Penny Blue VSOP is a rum from the island of Mauritius. The Penny Blue brand so far, have been a range or rather batches of “XO” rums. Each slightly different to the next.
They have also released a more expensive Single Cask Penny Blue and have now produced this VSOP (Very Superior Old Pale – a term used mainly in Cognac marketing) rum. Initially the VSOP was only available in Mauritius, it is now available in the UK for £24.
This is a collaboration between English Wine & Spirit’s Merchant Berry Bros and Rudd and the Medine Distillery in Mauritius.
Penny Blue VSOP is guaranteed to have no additives, is naturally coloured and is non-chill filtered. Penny Blue VSOP is aged for a minimum of 4 years. The rums in the blend come from a variety of scotch whisky (10%), bourbon (15%) and cognac casks (75%). The sugar cane is harvested, fermented and distilled, all at the Medine Distillery.
Due to the price point of this rum. It would appear that it may be intended more as a high end mixer rather than a sipper.
In the glass Penny Blue VSOP is a vibrant gold colour. As the company makes it claim – it doesn’t appear to have any additives, not even caramel colouring.
The nose is very interesting it smells a little like tree sap and it has a savoury note which reminds me of mushrooms. I don’t normally get quite so bizarre with my notes but I’m immediately thinking of muddy fields, trees and pine cones in a forest!
Thankfully there are more familiar aged rum notes – vanilla, some lightly spiced and slightly piney oak. It’s quite pungent – suggesting Pot Still rum but apparently this is a column distilled only product. Like the rums coming from the South Pacific Distillery in Fiji or St Lucia Distillers I find the Penny Blue rums have their own very distinctive and unique aroma.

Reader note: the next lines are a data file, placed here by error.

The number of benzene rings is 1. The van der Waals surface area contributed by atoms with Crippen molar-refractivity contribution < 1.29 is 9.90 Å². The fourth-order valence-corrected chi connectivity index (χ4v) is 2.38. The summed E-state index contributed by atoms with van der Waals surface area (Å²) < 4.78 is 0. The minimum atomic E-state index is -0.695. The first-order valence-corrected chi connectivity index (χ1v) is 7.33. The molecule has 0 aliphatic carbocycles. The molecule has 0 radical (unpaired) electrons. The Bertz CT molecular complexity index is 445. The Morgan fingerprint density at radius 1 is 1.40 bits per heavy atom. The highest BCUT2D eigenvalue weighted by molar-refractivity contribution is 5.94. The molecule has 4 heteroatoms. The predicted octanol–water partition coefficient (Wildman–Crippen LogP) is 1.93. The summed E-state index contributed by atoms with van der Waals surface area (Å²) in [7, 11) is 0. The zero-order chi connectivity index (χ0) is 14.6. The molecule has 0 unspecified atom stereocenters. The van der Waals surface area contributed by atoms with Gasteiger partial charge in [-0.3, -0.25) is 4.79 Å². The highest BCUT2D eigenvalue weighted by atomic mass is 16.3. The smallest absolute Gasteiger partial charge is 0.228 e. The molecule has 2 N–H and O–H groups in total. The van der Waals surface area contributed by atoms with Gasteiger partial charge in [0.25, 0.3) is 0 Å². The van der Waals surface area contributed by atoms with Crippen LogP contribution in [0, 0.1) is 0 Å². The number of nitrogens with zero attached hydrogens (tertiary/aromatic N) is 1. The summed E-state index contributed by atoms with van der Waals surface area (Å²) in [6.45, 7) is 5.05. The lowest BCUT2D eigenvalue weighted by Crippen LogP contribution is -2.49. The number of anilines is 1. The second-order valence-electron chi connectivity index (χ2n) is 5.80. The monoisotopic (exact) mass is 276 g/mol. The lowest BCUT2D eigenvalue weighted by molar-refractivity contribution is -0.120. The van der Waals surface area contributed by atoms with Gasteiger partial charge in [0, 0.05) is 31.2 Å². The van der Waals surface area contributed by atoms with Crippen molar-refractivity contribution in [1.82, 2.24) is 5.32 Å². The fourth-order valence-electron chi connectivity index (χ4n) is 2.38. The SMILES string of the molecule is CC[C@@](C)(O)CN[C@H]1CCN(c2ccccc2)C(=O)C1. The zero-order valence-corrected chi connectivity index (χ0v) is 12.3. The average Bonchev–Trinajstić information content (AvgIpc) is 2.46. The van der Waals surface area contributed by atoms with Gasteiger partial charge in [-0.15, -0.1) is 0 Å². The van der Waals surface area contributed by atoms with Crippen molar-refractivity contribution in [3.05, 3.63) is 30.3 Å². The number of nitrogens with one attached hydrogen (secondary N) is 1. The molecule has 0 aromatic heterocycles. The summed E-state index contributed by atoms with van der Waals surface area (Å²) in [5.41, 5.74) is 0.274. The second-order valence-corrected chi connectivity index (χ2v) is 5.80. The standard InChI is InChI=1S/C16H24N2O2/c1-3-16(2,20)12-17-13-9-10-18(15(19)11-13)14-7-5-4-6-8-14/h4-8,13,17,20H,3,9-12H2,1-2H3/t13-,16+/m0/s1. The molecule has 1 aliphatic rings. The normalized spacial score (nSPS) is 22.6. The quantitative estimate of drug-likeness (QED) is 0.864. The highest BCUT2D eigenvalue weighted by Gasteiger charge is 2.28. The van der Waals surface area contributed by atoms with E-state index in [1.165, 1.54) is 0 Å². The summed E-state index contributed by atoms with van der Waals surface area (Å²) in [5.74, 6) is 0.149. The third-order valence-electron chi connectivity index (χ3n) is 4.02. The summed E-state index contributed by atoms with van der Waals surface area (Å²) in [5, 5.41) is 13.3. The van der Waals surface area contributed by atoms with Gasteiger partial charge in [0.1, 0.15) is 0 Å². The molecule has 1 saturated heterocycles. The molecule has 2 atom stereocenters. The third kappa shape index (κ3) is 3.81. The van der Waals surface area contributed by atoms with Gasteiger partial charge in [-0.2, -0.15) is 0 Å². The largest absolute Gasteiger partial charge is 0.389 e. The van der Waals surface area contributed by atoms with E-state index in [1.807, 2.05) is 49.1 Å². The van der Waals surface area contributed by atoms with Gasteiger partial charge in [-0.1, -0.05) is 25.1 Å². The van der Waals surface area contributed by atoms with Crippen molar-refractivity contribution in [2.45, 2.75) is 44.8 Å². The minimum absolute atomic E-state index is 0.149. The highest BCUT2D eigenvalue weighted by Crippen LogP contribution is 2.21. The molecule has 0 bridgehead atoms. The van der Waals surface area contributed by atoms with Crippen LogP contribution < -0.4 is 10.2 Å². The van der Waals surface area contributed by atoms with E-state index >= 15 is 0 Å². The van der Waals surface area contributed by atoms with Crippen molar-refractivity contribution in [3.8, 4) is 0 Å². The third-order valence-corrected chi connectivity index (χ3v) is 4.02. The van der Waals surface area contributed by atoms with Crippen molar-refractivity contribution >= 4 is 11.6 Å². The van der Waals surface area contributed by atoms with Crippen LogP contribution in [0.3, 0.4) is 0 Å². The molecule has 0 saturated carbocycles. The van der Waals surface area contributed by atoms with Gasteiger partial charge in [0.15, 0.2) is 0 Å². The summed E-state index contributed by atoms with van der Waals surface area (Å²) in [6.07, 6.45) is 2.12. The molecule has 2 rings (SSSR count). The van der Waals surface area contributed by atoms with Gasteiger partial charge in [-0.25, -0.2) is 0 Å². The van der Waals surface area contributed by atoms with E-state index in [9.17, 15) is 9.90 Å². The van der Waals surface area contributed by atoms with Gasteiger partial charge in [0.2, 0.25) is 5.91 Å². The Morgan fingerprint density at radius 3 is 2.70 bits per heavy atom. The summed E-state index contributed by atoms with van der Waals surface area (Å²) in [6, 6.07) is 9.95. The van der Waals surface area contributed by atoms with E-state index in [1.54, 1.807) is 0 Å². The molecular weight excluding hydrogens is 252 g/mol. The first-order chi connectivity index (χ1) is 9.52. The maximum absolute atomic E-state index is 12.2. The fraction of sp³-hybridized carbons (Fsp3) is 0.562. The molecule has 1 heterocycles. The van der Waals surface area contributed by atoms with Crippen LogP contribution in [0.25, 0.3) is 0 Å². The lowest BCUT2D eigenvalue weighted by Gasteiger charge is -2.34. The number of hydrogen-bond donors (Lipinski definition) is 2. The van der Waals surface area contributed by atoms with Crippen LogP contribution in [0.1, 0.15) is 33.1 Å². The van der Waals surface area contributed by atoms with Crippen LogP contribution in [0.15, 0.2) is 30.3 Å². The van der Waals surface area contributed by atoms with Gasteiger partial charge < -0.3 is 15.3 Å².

As a sipper it is a little on the young side or so you may think. It is quite strong on the alcohol notes. Hot and spicy with a pretty sharp and quite bitter oak finish. A dry, but very honest rum definitely not “sweet and smooth”. It seems to get quite a lot of its flavour from the Cognac casks. It reminds me of other rums that have a cognac finish or maturation. This is where the sweetness comes from. A bitter/sweet almost red wine like flavour. Which adds an extra layer of complexity to the sipping experience
There is quite a lot going on with this rum. All the casks used in the blending process show their teeth – so you get an almost malty savoury hit from the whisky casks and a sweet/sour element from the bourbon which leads into the bitter/sweet red wine notes from the cognac casks. Or at least this is how I’m seeing it anyway!
For £24 it is a bit of a bargain as sipper. It has good amount of complexity and once you get used to the slightly “sap” like notes it becomes a nice tot. It’s well balanced though your palate will take a few drinks to adapt. Mauritian rum as mentioned previously is quite distinctive. It’s different.
I did try mixing this but it didn’t work too well especially with sweet mixers such as cola and lemonade. Soda Water was a better fit. The more “vegetal” notes of this rum just didn’t sit right in a Cuba Libre unfortunately.
Whilst Penny Blue rums have their own distinctive flavour I find these rums more in keeping with a Bajan style of rum making. Balance seems to be the key here. The production method – column suggests a lighter rum. This is a lighter style of rum but it does have a few rougher edges which give it a bit extra character.
At £24 it’s very good value. An everyday sipper if you like. I would urge anyone embarking on a “Rum Journey” and trying to save a few coppers to give this a try if they want something different.
At this price definitely worth a punt.